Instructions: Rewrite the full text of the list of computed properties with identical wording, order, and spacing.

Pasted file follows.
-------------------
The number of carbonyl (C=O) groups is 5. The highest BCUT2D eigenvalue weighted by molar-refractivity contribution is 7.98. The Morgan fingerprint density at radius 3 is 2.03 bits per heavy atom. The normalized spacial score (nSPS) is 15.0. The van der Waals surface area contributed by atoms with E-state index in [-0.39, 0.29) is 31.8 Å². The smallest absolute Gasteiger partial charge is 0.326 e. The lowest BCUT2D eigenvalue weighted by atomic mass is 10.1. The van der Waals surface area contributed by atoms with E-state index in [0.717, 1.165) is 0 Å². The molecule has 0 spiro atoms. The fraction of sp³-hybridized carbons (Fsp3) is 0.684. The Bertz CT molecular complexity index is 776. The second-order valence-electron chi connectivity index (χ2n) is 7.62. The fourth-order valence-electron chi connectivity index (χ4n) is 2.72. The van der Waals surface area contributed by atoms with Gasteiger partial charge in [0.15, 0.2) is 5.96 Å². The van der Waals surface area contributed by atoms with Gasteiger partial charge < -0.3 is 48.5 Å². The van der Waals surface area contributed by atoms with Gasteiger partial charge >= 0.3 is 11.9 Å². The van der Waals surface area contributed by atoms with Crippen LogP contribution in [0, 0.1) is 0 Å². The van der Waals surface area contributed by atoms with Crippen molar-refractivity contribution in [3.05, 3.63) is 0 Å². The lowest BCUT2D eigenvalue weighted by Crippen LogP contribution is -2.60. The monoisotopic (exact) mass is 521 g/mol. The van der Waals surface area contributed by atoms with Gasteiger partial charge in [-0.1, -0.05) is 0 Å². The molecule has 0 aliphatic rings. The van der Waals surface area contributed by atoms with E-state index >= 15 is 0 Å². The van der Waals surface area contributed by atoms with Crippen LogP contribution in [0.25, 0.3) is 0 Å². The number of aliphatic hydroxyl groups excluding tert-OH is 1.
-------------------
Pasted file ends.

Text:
The number of carbonyl (C=O) groups is 5. The highest BCUT2D eigenvalue weighted by molar-refractivity contribution is 7.98. The Morgan fingerprint density at radius 3 is 2.03 bits per heavy atom. The normalized spacial score (nSPS) is 15.0. The van der Waals surface area contributed by atoms with E-state index in [-0.39, 0.29) is 31.8 Å². The smallest absolute Gasteiger partial charge is 0.326 e. The lowest BCUT2D eigenvalue weighted by atomic mass is 10.1. The van der Waals surface area contributed by atoms with E-state index in [0.717, 1.165) is 0 Å². The molecule has 0 spiro atoms. The fraction of sp³-hybridized carbons (Fsp3) is 0.684. The Bertz CT molecular complexity index is 776. The second-order valence-electron chi connectivity index (χ2n) is 7.62. The fourth-order valence-electron chi connectivity index (χ4n) is 2.72. The van der Waals surface area contributed by atoms with Gasteiger partial charge in [0.15, 0.2) is 5.96 Å². The van der Waals surface area contributed by atoms with Gasteiger partial charge < -0.3 is 48.5 Å². The van der Waals surface area contributed by atoms with Gasteiger partial charge >= 0.3 is 11.9 Å². The van der Waals surface area contributed by atoms with Crippen LogP contribution in [0, 0.1) is 0 Å². The van der Waals surface area contributed by atoms with Crippen molar-refractivity contribution in [3.05, 3.63) is 0 Å². The lowest BCUT2D eigenvalue weighted by Crippen LogP contribution is -2.60. The monoisotopic (exact) mass is 521 g/mol. The van der Waals surface area contributed by atoms with Gasteiger partial charge in [-0.1, -0.05) is 0 Å². The molecule has 0 aliphatic rings. The van der Waals surface area contributed by atoms with E-state index >= 15 is 0 Å². The van der Waals surface area contributed by atoms with Crippen LogP contribution in [0.25, 0.3) is 0 Å². The number of aliphatic hydroxyl groups excluding tert-OH is 1.